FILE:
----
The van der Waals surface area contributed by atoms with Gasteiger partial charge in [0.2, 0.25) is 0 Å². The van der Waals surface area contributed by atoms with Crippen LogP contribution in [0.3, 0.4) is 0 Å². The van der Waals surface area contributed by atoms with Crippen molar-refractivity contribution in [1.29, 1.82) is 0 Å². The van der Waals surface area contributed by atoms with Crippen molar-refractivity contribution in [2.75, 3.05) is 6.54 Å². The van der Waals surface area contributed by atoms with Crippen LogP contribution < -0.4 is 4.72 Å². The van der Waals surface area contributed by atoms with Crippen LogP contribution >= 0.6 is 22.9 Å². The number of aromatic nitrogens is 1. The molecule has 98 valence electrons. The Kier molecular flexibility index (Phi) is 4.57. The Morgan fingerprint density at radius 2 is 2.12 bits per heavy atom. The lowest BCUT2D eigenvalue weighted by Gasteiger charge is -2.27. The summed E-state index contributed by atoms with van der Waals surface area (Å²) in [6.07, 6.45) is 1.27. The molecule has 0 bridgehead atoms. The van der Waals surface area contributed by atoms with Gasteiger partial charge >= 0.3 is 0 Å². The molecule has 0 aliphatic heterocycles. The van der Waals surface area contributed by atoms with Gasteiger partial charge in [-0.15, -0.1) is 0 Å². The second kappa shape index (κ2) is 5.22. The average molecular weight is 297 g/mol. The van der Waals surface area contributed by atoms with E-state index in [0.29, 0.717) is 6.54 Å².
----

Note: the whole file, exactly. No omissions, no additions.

The van der Waals surface area contributed by atoms with Gasteiger partial charge in [0.2, 0.25) is 0 Å². The van der Waals surface area contributed by atoms with Crippen LogP contribution in [0.3, 0.4) is 0 Å². The van der Waals surface area contributed by atoms with Crippen molar-refractivity contribution in [1.29, 1.82) is 0 Å². The van der Waals surface area contributed by atoms with Crippen molar-refractivity contribution in [2.75, 3.05) is 6.54 Å². The van der Waals surface area contributed by atoms with Crippen LogP contribution < -0.4 is 4.72 Å². The van der Waals surface area contributed by atoms with Crippen LogP contribution >= 0.6 is 22.9 Å². The number of aromatic nitrogens is 1. The molecule has 98 valence electrons. The Kier molecular flexibility index (Phi) is 4.57. The Morgan fingerprint density at radius 2 is 2.12 bits per heavy atom. The lowest BCUT2D eigenvalue weighted by Gasteiger charge is -2.27. The summed E-state index contributed by atoms with van der Waals surface area (Å²) in [6.07, 6.45) is 1.27. The molecule has 0 bridgehead atoms. The van der Waals surface area contributed by atoms with Gasteiger partial charge >= 0.3 is 0 Å². The molecule has 0 aliphatic heterocycles. The van der Waals surface area contributed by atoms with Gasteiger partial charge in [-0.15, -0.1) is 0 Å². The second kappa shape index (κ2) is 5.22. The average molecular weight is 297 g/mol. The van der Waals surface area contributed by atoms with E-state index in [0.29, 0.717) is 6.54 Å².